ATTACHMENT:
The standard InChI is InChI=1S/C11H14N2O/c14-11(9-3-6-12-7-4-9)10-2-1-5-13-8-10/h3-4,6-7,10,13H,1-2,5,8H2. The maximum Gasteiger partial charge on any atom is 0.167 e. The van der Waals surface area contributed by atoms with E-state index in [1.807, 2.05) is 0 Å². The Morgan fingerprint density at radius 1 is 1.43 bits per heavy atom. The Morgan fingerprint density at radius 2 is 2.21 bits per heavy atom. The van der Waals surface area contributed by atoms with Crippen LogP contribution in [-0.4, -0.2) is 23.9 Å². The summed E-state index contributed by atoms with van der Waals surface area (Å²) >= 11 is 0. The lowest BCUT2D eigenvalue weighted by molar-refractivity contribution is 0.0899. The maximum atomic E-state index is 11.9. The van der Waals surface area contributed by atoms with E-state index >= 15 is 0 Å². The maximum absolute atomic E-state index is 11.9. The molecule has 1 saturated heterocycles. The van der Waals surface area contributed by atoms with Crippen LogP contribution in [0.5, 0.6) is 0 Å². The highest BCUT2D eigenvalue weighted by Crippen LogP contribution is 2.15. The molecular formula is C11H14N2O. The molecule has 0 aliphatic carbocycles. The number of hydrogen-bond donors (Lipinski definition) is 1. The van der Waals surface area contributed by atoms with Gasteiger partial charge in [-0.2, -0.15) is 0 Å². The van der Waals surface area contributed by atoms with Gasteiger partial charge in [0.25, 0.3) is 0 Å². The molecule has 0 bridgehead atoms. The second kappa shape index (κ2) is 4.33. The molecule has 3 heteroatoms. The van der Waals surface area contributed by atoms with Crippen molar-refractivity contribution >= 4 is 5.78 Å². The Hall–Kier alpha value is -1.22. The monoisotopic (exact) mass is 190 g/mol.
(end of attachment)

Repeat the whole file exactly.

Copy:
The standard InChI is InChI=1S/C11H14N2O/c14-11(9-3-6-12-7-4-9)10-2-1-5-13-8-10/h3-4,6-7,10,13H,1-2,5,8H2. The maximum Gasteiger partial charge on any atom is 0.167 e. The van der Waals surface area contributed by atoms with E-state index in [1.807, 2.05) is 0 Å². The Morgan fingerprint density at radius 1 is 1.43 bits per heavy atom. The Morgan fingerprint density at radius 2 is 2.21 bits per heavy atom. The van der Waals surface area contributed by atoms with Crippen LogP contribution in [-0.4, -0.2) is 23.9 Å². The summed E-state index contributed by atoms with van der Waals surface area (Å²) >= 11 is 0. The lowest BCUT2D eigenvalue weighted by molar-refractivity contribution is 0.0899. The maximum atomic E-state index is 11.9. The van der Waals surface area contributed by atoms with E-state index >= 15 is 0 Å². The maximum absolute atomic E-state index is 11.9. The molecule has 1 saturated heterocycles. The van der Waals surface area contributed by atoms with Crippen LogP contribution in [0.5, 0.6) is 0 Å². The highest BCUT2D eigenvalue weighted by Crippen LogP contribution is 2.15. The molecular formula is C11H14N2O. The molecule has 0 aliphatic carbocycles. The number of hydrogen-bond donors (Lipinski definition) is 1. The van der Waals surface area contributed by atoms with Gasteiger partial charge in [-0.2, -0.15) is 0 Å². The van der Waals surface area contributed by atoms with Gasteiger partial charge in [0.25, 0.3) is 0 Å². The molecule has 0 bridgehead atoms. The second kappa shape index (κ2) is 4.33. The molecule has 3 heteroatoms. The van der Waals surface area contributed by atoms with Crippen molar-refractivity contribution >= 4 is 5.78 Å². The Hall–Kier alpha value is -1.22. The monoisotopic (exact) mass is 190 g/mol.